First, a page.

A shorter, entertainment-focused video which captures the essential action of the season and can reliably hit the shelves in time for the Christmas market could be followed by a longer box-set review for hardcore fans with full-length coverage of every round.

The 2012 edition offers much of the essential action but suffers from some glaring omissions and fails to recapture the drama of the season.

F1 Fanatic rating

Rating three out of five

Buy Victorious Vettel: The Official Formula One Season Review 2012 (DVD, UK)

Buy Victorious Vettel: The Official Formula One Season Review 2012 (Blu-Ray, UK)

Competition

Victorious Vettel: The Official Review of the 2012 FIA Formula One World Championship

Publisher: Metrodome
Format: DVD (reviewed), Blu-Ray
Published: 7th January 2013 (DVD), 14th January 2013 (Blu-Ray)
Price: ??16.99 (DVD), ??24.99 (Blu-Ray)

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36 comments on 2012 F1 season DVD “Victorious Vettel” reviewed

  1. Jorge Lardone (@jorgelardone) said on 7th January 2013, 22:32

    I think this video by Audi is very well done, perhaps people at FOM must look it.

    Audi -TRUTH IN 24 II – Every Second Counts_ 2012 (720p) – 1.22.55

  2. beneboy (@beneboy) said on 8th January 2013, 21:06

    I normally get these reviews as a birthday present and they’ve been consistently poor for years. As Keith pointed out about this one, there’s never enough context and most of the footage focuses on the fight for the championship and ignores almost everything else other than the odd big crash or contentious issue and there’s hardly any footage of qualifying.

    You’d think that with all of the footage available and the access they’ve got to drivers and team members that these reviews would be brilliant but I’ve yet to see one that I’d rate higher than 2 out of 5 and in the past the BBC review show has been far better. Generally I watch them once and then leave them on the shelf.

    • John Bergqvist (@) said on 10th January 2013, 9:58

      The reviews tend to be either really good, or really dull IMO. I think there’s too long of a gap in between each snippet of commentary, it doesn’t really flow v. well.

  3. davidhunter13 (@davidhunter13) said on 8th January 2013, 23:46

    I bought last year’s review and I understand what you mean when you say there’s a lack of context. I think they’re really poorly done if I’m honest and completely drain any and all of the excitement you might have had when originally watching. For me the most annoying aspect was the use of the narrator who effectively spoiled what was about to happen, nearly every interesting racing incident was announced before you saw it, totally deflating any excitement whatsoever. I would rather hear the genuine live transmission’s commentary from Martin Brundle as they react to the dramatic events rather than hear “…and then Hamilton crashes,” cue Hamilton then crashing. Yawn.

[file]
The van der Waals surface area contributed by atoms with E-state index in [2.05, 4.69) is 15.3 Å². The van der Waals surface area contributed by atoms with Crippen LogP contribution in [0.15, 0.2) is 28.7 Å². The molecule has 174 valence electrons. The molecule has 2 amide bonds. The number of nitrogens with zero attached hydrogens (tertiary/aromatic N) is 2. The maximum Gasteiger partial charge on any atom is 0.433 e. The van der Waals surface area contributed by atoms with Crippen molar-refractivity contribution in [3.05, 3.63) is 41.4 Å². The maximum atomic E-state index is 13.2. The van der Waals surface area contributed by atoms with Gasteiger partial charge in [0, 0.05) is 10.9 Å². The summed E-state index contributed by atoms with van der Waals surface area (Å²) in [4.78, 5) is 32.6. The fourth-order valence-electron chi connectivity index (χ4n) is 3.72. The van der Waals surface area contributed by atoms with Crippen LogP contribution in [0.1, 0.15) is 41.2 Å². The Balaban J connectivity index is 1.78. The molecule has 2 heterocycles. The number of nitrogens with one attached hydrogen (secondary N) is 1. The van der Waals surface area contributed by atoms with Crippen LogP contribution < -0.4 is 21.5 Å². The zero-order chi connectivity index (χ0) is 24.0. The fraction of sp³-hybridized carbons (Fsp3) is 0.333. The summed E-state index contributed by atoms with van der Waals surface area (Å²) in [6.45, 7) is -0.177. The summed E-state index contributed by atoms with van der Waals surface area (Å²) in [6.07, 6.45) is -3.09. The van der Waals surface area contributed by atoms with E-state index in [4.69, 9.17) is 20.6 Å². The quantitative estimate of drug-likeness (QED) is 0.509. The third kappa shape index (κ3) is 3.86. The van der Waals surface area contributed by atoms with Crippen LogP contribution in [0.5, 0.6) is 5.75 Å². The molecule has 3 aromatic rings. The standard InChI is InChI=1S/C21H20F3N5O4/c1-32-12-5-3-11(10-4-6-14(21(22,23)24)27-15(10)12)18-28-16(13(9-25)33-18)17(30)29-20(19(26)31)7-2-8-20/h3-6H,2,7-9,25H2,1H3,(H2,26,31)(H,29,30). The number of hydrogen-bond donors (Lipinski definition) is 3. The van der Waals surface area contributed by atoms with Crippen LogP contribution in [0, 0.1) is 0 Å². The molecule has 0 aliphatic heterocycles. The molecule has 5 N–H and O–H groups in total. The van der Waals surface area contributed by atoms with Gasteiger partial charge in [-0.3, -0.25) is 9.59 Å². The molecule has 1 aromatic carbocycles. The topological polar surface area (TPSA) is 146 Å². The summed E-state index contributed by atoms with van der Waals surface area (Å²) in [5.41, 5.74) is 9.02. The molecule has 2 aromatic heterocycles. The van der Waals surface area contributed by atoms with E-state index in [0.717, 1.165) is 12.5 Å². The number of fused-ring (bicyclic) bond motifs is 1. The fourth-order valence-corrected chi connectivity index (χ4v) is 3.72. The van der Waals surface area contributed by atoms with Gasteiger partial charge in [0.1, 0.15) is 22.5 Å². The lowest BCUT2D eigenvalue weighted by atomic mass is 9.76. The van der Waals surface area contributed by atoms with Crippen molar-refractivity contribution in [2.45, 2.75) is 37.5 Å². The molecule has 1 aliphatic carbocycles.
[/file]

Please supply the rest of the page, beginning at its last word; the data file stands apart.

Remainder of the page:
4. John Bergqvist (@) said on 10th January 2013, 9:40

    F1 season review videos will NEVER have commentary from the live TV broadcasters because that commentary would be copyright to the individual broadcaster in question, and would cause legal issues probably.

    Still, it’ll be interesting to see whether the blu ray has more features or not, I doubt that would be the case for the main feature though. Still, there was some nice pre-race stuff that it would be good to see again in full, like Schumachers full farewell speech on the pitlane channel before the Brazillian GP (also, the BBC started the pitlane stream a full 20mins before Sky started showing it (about 15mins before the race started) at the Brazillian GP, which was interesting, so you heard it on the BBC’s pitlane feed, but not Sky’s as they didn’t show it in time).

  5. Jon Allen (@jona1976) said on 12th January 2013, 8:33

    Two things that have bothered me about this review which no-one has mentioned.

    Firstly the size of the font used for the team radio subtitles. Ridiculously small for someone like me who is short sighted (despite having decent glasses). I found myself getting up each time off my sofa to move nearer the screen to be able to read the damn things.

    Secondly did anyone else see the point of those little circuit diagram interludes before each round? The one showing the circuit layout, the sectors, the speed trap, the DRS detection point and activation zone? I get having that sort of stuff for the live coverage but in the review it’s unnecessary IMO. Sure, have a little circuit fact screen if necessary (like they used in previous reviews) but the whole video game style virtual circuit thing for 30 seconds each round was just pointless and time wasting. What help is showing the layout and in particular the sectors, speed trap, DRS stuff to a viewer of a 15 mins per race highlights package?